Trickle-down housing

With HUD funding down to a trickle the last several decades, countless apartments that could easily be made livable sit for months and years empty while families try to survive on the streets. – Photo: Poor News Network

by Barry Hermanson

I first heard of trickle-down economics during Ronald Reagan’s presidency in the 1980s. We were told tax cuts for the rich produce greater local investment. More jobs will be created. Increases in local tax revenues to fund public services will follow. It didn’t turn out that way.

What does that have to do with housing? California State Sen. Scott Wiener, a Democrat from San Francisco, after his SB 50 failed to pass in the last legislative session, vowed to bring it back in 2020.

It is a giveaway to developers with no mandate for affordable housing. In addition, communities will pay for the required new infrastructure and public services.

SB 50 is trickle-down housing. At a recent community housing meeting, someone told me, “I’m tired of getting pissed on.” Unfortunately, in this case, it is worse than that.

Building 80 percent to 100 percent market rate housing gentrifies communities. It raises rents and displaces current residents.

Since the 1960s and ‘70s, Democratic and Republican politicians have promoted the private, for profit real estate industry. Almost no workforce housing has been built. Housing and Urban Development budgets were slashed.

Few Democrats at the state or national level have been advocates for restoring funding. The result? Increasing numbers of people living on our streets. Many more struggle to pay the rent each month.

When federal investment disappeared, the buck was passed to local communities. A bond to support affordable housing was a major issue on the ballot in San Francisco this November. Even though voters supported the bond, it isn’t enough. Making up for 40 years of federal neglect will require much more.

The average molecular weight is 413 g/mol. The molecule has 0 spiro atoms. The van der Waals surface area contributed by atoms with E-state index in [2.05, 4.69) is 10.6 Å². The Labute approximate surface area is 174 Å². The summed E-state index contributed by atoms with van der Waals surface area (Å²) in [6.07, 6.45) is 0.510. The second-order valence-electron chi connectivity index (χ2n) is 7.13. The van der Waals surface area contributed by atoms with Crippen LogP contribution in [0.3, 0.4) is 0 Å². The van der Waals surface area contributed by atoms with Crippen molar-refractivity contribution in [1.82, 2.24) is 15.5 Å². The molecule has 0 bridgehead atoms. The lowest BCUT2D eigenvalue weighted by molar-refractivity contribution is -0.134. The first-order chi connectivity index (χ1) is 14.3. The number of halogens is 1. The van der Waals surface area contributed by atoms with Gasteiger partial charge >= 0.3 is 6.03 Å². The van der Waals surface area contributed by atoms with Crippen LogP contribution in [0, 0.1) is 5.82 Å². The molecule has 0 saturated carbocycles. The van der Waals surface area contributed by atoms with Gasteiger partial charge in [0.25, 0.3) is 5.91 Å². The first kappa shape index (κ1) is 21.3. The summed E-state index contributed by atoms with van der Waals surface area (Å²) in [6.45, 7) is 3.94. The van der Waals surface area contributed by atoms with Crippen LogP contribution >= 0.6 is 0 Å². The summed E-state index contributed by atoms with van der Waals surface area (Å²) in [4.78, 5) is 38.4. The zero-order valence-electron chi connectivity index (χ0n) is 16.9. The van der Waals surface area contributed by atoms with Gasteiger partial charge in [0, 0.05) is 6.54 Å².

We’ve built more than enough housing for wealthy people. We need affordable housing. Since we have few advocates in Washington, the state must step in.

As I write, the first significant rainfall of the season is sweeping through the San Francisco Bay Area. Overnight temperatures have dropped to the 30s and 40s. It is the worst time to be living on the street.

For many years, a memorial for all the people who have died on the streets of San Francisco has been held on the winter solstice, the longest night of the year. This year, the San Francisco Interfaith Council has announced it will be held two days before the solstice, on Thursday, Dec. 19, United Nations Plaza at 6 pm.

People bring candles and stand in a large circle as names of the dead are read and the sound of a gong is heard. More than 100 names are read every year. How many does it take to get the attention of our elected “leaders”?

Legislation like SB 50 enables luxury development. Gentrification and displacement of current residents will follow. More people will be living on our streets.

More housing should be built in California. Communities need affordable, not market rate. California should fund the workforce housing gap left by the federal government. San Francisco taxpayers can’t do it without much more help from the state.

Barry Hermanson is a member of the San Francisco Green Party County Council and a former small business owner. Contact him at Barry@BarryHermanson.org or 415-255-9494.